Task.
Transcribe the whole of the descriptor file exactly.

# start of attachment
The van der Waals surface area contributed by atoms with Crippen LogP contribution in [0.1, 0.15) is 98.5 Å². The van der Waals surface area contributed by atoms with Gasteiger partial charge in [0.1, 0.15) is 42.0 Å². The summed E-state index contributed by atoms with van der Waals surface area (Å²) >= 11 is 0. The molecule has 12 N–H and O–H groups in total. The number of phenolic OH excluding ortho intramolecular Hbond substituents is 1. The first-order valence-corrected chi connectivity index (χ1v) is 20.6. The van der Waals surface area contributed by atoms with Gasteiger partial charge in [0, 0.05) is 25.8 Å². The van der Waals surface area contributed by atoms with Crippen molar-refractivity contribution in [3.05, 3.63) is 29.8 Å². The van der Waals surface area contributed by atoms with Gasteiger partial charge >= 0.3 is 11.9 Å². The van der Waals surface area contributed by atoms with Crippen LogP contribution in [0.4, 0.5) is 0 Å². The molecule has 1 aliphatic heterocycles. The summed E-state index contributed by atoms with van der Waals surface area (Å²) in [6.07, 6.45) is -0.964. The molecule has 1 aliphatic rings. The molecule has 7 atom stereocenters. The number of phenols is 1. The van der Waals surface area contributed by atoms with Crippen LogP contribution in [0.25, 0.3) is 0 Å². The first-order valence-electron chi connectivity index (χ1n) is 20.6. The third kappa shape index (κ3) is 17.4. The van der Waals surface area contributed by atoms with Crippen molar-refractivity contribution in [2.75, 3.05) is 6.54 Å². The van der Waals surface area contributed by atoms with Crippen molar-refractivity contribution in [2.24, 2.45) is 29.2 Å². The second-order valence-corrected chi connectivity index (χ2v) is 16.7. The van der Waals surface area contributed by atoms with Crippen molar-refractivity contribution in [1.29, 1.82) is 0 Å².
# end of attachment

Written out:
The van der Waals surface area contributed by atoms with Crippen LogP contribution in [0.1, 0.15) is 98.5 Å². The van der Waals surface area contributed by atoms with Gasteiger partial charge in [0.1, 0.15) is 42.0 Å². The summed E-state index contributed by atoms with van der Waals surface area (Å²) >= 11 is 0. The molecule has 12 N–H and O–H groups in total. The number of phenolic OH excluding ortho intramolecular Hbond substituents is 1. The first-order valence-corrected chi connectivity index (χ1v) is 20.6. The van der Waals surface area contributed by atoms with Gasteiger partial charge in [0, 0.05) is 25.8 Å². The van der Waals surface area contributed by atoms with Crippen molar-refractivity contribution in [3.05, 3.63) is 29.8 Å². The van der Waals surface area contributed by atoms with Gasteiger partial charge >= 0.3 is 11.9 Å². The van der Waals surface area contributed by atoms with Crippen LogP contribution in [0.4, 0.5) is 0 Å². The molecule has 1 aliphatic heterocycles. The summed E-state index contributed by atoms with van der Waals surface area (Å²) in [6.07, 6.45) is -0.964. The molecule has 1 aliphatic rings. The molecule has 7 atom stereocenters. The number of phenols is 1. The van der Waals surface area contributed by atoms with Crippen LogP contribution in [0.25, 0.3) is 0 Å². The first-order valence-electron chi connectivity index (χ1n) is 20.6. The third kappa shape index (κ3) is 17.4. The van der Waals surface area contributed by atoms with Crippen molar-refractivity contribution in [2.75, 3.05) is 6.54 Å². The van der Waals surface area contributed by atoms with Crippen molar-refractivity contribution in [2.24, 2.45) is 29.2 Å². The second-order valence-corrected chi connectivity index (χ2v) is 16.7. The van der Waals surface area contributed by atoms with Crippen molar-refractivity contribution in [1.29, 1.82) is 0 Å².